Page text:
Cyber-Physical Control Systems
In this curricular unit the students will have a broad perspective of the methods and architectures of decision and control for cyber-physical systems, understanding their potential and limitations. Simultaneously, the students will have an experience of design and implementation of control strategies that can offer solutions to a concrete problem.
To this end, the intended learning outcomes for this curricular unit are the following:
OA1. Analyze and model complex dynamical systems in order to apply the addressed control strategies;
OA2. Understand and design model-based predictive controllers;
OA3. Understand the different control architectures and implications of using communication networks for control;
OA4. Develop solutions to concrete decision and control problems in cyber-physical systems.
Bruno João Nogueira Guerreiro
Weekly - 4
Total - 56
Students must have attended the courses Control Theory and Computer Control (or equivalent).
- Class presentation slides, Bruno Guerreiro, 2021.
- Predictive Control for Linear and Hybrid Systems, Borrelli, Bemporad, Morari, Cambridge, 2017.
- Model Predictive Control: Theory, Comp., and Design, J. Rawlings, D. Mayne, M. Diehl, Nob Hill, 2017.
- Exercises, Bruno Guerreiro, 2021.
- Project assignments, Bruno Guerreiro, 2021.
- Model Predictive Control System Design and Implementation Using MATLAB, Liuping Wang, Springer, 2009.
- Predictive control: with constraints, Jan Marian Maciejowski, Pearson education, 2002.
- Hybrid Systems: Modeling, Analysis and Control, J. Lygeros, C. Tomlin, and S. Sastry, 2008.
- MATLAB Primer: https://www.mathworks.com/help/pdf_doc/matlab/getstart.pdf
- Simulink User Guide: https://www.mathworks.com/help/pdf_doc/simulink/sl_using.pdf
The course is organized in theoretical-practical classes and laboratory classes. In the theoretical-practical classes the concepts are introduced and applied in concrete cases from an analytical point of view. In addition, the practical (or laboratory) classes are directed to the development of the techniques addressed in the theoretical classes applied to concrete cases, with the goal to obtain experimental results and their analysis.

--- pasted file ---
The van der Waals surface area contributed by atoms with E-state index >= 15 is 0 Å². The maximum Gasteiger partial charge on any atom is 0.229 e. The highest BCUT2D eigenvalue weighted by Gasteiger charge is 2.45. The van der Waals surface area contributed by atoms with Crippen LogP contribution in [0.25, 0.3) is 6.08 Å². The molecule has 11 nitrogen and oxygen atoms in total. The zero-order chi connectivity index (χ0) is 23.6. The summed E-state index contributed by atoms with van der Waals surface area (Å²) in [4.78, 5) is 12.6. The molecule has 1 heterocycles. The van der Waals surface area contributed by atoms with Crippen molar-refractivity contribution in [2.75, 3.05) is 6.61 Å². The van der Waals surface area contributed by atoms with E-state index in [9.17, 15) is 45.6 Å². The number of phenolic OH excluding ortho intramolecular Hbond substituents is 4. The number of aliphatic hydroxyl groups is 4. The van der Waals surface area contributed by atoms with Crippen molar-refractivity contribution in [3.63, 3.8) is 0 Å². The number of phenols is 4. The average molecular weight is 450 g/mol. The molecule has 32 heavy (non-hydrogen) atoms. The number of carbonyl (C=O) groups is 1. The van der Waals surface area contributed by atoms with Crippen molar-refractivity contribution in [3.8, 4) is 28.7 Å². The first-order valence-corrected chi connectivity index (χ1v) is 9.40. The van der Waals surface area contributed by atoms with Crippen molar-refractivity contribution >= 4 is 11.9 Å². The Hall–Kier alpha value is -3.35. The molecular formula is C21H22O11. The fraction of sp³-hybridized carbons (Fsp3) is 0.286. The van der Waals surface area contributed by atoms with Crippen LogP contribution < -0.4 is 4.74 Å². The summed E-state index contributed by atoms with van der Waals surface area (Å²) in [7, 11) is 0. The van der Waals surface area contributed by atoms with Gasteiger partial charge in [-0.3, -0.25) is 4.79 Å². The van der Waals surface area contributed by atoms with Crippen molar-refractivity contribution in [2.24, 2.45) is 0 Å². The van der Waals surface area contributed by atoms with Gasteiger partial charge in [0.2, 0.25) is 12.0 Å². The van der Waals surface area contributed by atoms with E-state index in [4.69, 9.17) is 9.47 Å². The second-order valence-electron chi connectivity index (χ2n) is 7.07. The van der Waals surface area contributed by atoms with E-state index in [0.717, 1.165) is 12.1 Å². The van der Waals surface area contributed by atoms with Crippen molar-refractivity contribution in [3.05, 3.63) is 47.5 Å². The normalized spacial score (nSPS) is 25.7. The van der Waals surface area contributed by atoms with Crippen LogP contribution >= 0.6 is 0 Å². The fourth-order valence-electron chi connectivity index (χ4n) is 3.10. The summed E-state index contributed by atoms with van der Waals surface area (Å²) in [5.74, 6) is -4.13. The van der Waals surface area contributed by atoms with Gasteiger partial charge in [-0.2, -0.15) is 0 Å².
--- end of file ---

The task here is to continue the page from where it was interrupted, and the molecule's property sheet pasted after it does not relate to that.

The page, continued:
The course may use a Blended Learning (B-Learning) methodology, where new contents are introduced asynchronously using Moodle, while the synchronous classes (either in person or online) are used to consolidate the contents, addressing students questions, and solving more complex problems. The use of active learning techniques will also be encouraged.
The final grade (F) is defined as: F = 0.4*HW + 0.1*Q + 0.5*P
- Homeworks (HW): the theoretical-practical component will be primarily evaluated through individual homeworks, typically every other week;
- Online quizzes and other tools (Q): moodle short-quizzes and other online assessment tools, fundamental in the blended-learning model;
- Project assignments (P): two project assignments will be given to promote deeper levels of understanding of the course topics, applied to concrete scenarios.
The assessment components Homeworks (HW) and Online Quizzes (Q) are considered the theoretical-practical component, and as such, there is the final exam as an alternative. The Project assignments (P) will count as the laboratorial assessment grade.
M0. Introduction and challenges in cyber-physical and energy systems
M1.1. Discrete-time systems state model representation
M1.2. Otimization and optimal control
M2.1. Introduction to the design of Model-based Predictive Control systems (MPC)
M2.2. Adding Constraints to the MPC design
M3.1. Nonlinear model-based predictive control (NMPC)
M3.2. Feasibility and stability analysis
M4.1. Decentralized MPC design
M4.2. Distributed MPC design
M4.3. Distributed optimization and networked control
M5.1. Modeling of hybrid systems
M5.2. MPC design for hybrod systems
Programs where the course is taught: